“Our word is our bond” is a famous expression. It is just fine when that word is worth something, but it should not be used to answer away the lack of proper documentation behind an agreement. Should this attitude be acceptable when Israel’s largest companies are seeking money from Israeli institutions?

The President’s Conference played host last week to a panel entitled “Israel’s Economic Tomorrow in Light of the World Financial Crisis”. The eminent panel was moderated by Hagai Golan, Editor-in-Chief of Globes, and included eminent economists, Professors Lucian Bebchuk, Dan Galai, and Eugene Kandel. The latter is more than an academic – he heads Israel’s National Economic Council and sits on the Trajtenberg Committee. The panel was rounded out by Ori Yogev, Chairman of Israel Railways; and former President and CEO of Bezeq.

A question was put by AIMB‘s David Cohen to the panel about the recent “haircuts” which were discussed in a previous posting. These were events where major Israeli companies had raised corporate bonds, funded by the largest Israeli financial institutions (banks, pension funds, insurers and so on), then sought to renegotiate them when the underlying assets weakened due to the world financial crisis.

David’s point was directed at Professor Bebchuk, who had expressed his view that the “haircuts” could have been avoided by having higher regulation of bond issues by Israeli companies. This was to protect the creditors against the companies and their owners, who appeared to be getting away without a threat to their control or their own equity value, whilst bondholders shouldered the burden of risk and loss.

David asked whether the onus ought to be on the bond purchasers, who had apparently ignored the risks involved in these “doc-lite” bonds. In other words, the fact that they were bonds entitled them to an institutional rating as an asset, allowing the banks, pension and insurance funds to buy them, but the terms and conditions turned out to assure the investor no protection at all.

The role of “doc-lite” bonds is potentially positive, provided they are understood to be fundamentally more risky, and rated as such, to only be purchased according to the strictures of proportionality within a portfolio. The issue here is that the terms must have been perfectly well known, but were conveniently ignored by investors when buying these bonds.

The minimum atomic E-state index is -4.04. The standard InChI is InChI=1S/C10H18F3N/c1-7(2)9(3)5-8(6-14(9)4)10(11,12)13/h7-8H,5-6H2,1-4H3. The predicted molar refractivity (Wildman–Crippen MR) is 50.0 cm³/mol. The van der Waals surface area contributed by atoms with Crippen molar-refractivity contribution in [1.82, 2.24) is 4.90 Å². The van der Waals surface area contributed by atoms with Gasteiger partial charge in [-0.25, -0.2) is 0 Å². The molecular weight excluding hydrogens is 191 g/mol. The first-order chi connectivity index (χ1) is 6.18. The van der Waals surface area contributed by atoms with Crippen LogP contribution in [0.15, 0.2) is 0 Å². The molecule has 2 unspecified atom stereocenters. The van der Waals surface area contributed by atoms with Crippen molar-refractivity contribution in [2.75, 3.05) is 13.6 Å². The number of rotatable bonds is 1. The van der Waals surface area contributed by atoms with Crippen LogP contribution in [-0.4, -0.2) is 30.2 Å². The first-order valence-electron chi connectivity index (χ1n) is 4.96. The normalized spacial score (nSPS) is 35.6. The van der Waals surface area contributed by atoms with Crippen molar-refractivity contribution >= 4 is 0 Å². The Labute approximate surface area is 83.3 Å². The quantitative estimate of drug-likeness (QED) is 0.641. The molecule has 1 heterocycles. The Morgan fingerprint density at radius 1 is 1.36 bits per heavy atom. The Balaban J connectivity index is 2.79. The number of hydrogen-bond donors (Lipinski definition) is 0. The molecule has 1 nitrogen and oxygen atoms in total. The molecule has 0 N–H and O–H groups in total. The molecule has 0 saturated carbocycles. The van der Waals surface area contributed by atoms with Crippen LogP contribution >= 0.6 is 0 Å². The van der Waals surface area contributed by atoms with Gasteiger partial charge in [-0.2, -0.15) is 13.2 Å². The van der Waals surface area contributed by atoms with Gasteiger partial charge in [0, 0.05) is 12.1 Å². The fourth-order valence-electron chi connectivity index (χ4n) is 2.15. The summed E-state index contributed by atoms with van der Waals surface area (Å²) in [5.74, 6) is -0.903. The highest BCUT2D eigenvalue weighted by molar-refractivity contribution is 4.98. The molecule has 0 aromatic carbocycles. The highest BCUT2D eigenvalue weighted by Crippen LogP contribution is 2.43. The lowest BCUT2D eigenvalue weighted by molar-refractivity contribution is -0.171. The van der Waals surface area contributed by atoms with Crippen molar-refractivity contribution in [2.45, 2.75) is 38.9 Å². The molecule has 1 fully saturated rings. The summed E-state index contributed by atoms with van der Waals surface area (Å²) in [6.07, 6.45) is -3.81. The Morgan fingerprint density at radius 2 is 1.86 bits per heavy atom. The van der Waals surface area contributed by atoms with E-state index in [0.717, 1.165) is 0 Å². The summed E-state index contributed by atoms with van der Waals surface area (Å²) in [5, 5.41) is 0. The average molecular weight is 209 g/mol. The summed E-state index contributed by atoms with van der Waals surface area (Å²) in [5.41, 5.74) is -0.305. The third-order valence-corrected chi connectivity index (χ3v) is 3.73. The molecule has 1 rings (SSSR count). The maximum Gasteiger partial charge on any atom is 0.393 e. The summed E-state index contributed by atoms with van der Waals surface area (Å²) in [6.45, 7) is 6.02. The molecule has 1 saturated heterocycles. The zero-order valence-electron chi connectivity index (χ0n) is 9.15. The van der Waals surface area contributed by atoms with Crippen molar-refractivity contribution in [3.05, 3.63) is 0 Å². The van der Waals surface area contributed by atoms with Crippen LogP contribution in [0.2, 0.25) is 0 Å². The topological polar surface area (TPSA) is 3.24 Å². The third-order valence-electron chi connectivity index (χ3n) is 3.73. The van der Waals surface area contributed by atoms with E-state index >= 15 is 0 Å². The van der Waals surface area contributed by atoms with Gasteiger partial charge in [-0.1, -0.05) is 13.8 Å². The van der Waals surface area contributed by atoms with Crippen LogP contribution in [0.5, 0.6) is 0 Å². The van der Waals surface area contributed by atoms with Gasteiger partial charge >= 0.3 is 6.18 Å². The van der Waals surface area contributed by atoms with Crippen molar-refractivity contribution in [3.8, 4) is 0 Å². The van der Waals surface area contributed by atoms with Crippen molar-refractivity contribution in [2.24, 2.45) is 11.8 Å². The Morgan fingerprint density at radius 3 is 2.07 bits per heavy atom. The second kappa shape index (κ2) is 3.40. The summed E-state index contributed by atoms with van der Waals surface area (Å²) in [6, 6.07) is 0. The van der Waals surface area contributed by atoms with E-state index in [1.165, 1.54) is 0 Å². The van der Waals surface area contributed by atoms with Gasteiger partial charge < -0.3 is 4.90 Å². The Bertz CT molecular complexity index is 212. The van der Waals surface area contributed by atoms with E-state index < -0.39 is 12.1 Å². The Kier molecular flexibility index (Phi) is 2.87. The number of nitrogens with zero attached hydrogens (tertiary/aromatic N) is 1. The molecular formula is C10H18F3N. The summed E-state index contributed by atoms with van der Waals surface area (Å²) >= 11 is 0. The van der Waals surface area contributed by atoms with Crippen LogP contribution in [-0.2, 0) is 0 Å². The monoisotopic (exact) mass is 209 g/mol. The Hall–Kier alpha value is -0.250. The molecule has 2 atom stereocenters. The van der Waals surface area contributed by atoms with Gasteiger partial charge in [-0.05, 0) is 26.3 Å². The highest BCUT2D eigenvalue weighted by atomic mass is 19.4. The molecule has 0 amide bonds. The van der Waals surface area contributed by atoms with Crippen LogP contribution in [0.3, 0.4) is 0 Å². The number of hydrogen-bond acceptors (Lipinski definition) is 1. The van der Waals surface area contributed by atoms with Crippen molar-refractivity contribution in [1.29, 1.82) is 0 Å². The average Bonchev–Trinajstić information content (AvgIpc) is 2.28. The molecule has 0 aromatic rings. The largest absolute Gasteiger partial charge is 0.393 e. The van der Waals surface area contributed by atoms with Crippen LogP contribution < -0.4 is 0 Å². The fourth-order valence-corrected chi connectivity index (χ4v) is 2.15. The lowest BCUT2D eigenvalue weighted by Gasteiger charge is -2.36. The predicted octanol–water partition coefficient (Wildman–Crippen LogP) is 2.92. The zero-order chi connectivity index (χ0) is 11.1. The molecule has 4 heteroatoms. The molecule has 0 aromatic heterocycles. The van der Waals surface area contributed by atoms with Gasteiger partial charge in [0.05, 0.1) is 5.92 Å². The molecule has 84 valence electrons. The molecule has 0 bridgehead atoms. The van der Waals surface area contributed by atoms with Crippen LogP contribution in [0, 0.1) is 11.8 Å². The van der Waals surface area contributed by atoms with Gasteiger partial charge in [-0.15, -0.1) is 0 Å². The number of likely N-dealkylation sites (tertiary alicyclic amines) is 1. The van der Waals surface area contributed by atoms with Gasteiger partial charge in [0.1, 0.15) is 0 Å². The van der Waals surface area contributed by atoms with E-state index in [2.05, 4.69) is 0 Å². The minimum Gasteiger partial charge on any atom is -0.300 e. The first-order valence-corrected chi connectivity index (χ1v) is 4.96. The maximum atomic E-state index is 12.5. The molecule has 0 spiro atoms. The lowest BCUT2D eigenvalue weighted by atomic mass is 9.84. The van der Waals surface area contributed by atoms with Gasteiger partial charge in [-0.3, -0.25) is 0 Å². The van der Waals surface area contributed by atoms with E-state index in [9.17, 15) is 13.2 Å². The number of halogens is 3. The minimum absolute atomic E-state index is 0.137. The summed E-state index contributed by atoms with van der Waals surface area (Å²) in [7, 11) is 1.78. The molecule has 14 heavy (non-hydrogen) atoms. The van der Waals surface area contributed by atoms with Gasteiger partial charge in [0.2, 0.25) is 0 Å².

Not only was there a forcible cut in the capital value of many bonds, and also delayed or cancelled distributions, but there was almost no leverage for the bondholders to hold the company’s management to account. This is a sorry state of affairs, and something the Trajtenberg Committee should be looking at. In Western markets, this would simply not be allowed, and for sure the market would react against the underlying company and future bond issues.

Here however, there has barely been a pause in the rate and price of acquisition of new corporate bonds. This indicates perhaps that there are simply not enough places for Israeli institutions to warehouse their capital, and that the sellers now call the shots.

With this in mind, it seemed a little alarming that Professor Kandel, in response to David’s question, stated that if the bond purchasers had bought access to these companies through equity instead of a debt instrument, they would have lost equal value.

This statement might seem reasonable at first. However, it should be a concern that institutions who should have a conservative portfolio of investments are being hoodwinked into buying bonds that turn out to have in some ways even less protection than equity.